Maroil takes over the marketing of almost all of Venezuela’s petroleum coke

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HOUSTON/CHENNAI, Sept 21 (Reuters) – Maroil Trading, owned by shipping tycoon Wilmer Ruperti, has taken control of the marketing of nearly all of Venezuela’s petcoke exports, a move that could reduce sanctions risks for customers. , according to documents and four sources close to the decision.

The Geneva-based company has boosted exports and expanded its client portfolio since signing a trade pact with state oil company PDVSA six years ago.

Amid US sanctions on the Venezuelan oil sector, Maroil has helped sustain exports of the byproduct, which results from the upgrading and refining of heavy crude and is widely used by cement producers to run kilns.

Since at least August, all shipments of petroleum coke from PDVSA’s Jose terminal, located on Venezuela’s eastern coast, have been dispatched by Maroil, leaving the state-owned company to export a small volume from its Cardón refinery, according to maritime documents and two of the sources.

“Maroil took full control of the coke office in Jose,” said a person acting as an agent for several buyers. “For clients, this is much more efficient than dealing with PDVSA.”

In April, PDVSA billed Maroil $45 per ton of coke delivered from its Petrocedeño project and loaded onto the tanker Arki. A month later, a cement company paid a reseller $220 a tonne for the cargo upon arrival at the Indian port of Jaigad, invoices and customs documents showed.

Venezuela’s oil ministry, PDVSA and Maroil did not respond to requests for comment.

It was not immediately clear whether Maroil’s business expansion consists of a permanent or temporary agreement with PDVSA.

COKE MOUNTAIN RANGE

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In Jose, two PDVSA-controlled heavy oil upgrading projects, Petro San Félix and Petrocedeño, produce and store petcoke.

Environmental groups and neighboring communities in Venezuela have pressured PDVSA for years to get rid of several mountains of open-pit coke that release carbon particles into the environment similar to coal residue .

This pressure led the state oil company to try several times to outsource transportation, shipping and trade until it signed a $138 million contract with Maroil in 2016.

From January to mid-September, Venezuela exported a total of 2.19 million tons of petroleum by-products, of which 70% was petroleum coke, a significant increase from 1.03 million tons in 2020 and 1 .75m tonnes from 2021, according to documents and tanker tracking data from Refinitiv Eikon.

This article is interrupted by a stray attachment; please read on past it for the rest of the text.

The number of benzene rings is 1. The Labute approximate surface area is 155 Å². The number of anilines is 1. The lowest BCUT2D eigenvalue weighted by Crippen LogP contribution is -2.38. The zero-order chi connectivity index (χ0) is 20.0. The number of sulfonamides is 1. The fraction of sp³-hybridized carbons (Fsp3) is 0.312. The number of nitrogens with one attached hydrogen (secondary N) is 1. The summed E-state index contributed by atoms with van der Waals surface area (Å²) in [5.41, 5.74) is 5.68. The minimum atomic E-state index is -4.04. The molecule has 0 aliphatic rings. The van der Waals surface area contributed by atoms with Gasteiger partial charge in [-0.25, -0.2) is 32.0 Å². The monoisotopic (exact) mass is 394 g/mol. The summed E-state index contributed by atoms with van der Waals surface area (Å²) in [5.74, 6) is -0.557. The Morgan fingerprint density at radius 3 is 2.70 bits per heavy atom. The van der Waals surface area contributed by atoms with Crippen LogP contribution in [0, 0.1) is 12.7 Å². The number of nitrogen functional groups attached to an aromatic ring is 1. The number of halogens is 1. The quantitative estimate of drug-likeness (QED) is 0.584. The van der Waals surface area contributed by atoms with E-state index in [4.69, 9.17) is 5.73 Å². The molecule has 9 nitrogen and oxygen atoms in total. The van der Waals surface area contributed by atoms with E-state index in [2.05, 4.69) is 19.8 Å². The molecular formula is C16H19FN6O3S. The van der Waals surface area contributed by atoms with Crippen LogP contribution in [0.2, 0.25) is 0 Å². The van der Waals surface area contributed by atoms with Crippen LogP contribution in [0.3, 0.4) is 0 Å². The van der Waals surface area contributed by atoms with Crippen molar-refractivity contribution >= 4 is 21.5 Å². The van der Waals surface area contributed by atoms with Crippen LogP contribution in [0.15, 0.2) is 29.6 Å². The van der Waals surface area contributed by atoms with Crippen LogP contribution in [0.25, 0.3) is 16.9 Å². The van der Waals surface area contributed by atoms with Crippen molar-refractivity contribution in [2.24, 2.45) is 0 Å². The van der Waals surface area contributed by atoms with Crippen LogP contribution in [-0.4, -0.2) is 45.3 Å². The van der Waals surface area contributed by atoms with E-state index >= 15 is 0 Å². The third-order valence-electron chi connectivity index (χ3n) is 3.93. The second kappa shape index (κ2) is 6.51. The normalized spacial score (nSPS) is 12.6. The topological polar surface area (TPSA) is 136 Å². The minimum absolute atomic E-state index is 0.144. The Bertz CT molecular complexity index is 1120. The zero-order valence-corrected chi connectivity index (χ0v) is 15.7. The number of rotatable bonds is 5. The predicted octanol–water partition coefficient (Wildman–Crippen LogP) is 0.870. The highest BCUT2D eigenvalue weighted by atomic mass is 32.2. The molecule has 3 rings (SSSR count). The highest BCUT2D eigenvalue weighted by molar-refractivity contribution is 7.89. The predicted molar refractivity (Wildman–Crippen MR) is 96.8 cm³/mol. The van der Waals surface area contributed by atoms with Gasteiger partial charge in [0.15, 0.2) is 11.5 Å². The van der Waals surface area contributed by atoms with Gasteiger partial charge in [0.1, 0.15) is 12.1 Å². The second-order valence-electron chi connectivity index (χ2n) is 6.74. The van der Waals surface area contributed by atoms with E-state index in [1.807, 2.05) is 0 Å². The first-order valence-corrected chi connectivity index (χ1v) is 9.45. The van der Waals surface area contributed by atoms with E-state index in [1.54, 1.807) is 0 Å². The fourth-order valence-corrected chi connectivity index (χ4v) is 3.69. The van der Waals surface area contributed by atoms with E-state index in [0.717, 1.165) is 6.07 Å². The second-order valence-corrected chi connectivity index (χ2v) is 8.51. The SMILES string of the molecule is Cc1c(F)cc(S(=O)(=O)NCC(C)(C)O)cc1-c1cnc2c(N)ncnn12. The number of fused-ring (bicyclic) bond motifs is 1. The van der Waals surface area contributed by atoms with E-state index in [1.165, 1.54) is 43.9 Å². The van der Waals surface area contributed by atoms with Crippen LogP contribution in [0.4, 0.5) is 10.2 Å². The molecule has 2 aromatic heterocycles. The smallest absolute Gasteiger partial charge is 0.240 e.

Most of the coke exports this year have been sold by Maroil to European and Asian clients. PDVSA has shipped between one and three shipments a month, mainly to China and Cuba, sometimes offering deep discounts for cargo delays and poor product quality, according to the documents and two of the sources.

A ton of petroleum coke is more expensive than coal and produces more energy when burned. It is not generally used as a fuel, but is widely used by the cement industry as its emissions are absorbed by limestone.

This year, Indian companies have been big buyers of Venezuelan petcoke, as the Asian nation seeks cheap fuels to power its industries amid high coal prices.

Shimsupa GmBH, a German-based trading firm, has an exclusive agreement with Maroil to sell Venezuelan coke in India, Pakistan and Bangladesh, the company said.

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Resellers of Venezuelan coke originally supplied by Maroil say the shipments are sanction-free since, unlike PDVSA, Maroil has not been added to the US Treasury Department’s list of sanctioned entities.

But a US Treasury official, speaking on condition of anonymity, warned that “anyone who engages in transactions related to Venezuelan coke is engaging in potentially sanctionable activity, regardless of whether that person is on the list.”

“If certain transactions are authorized by a specific license, there may be no penalty exposure for a specific, generally limited, transaction type, but we are unable to comment on matters relating to specific licenses.”

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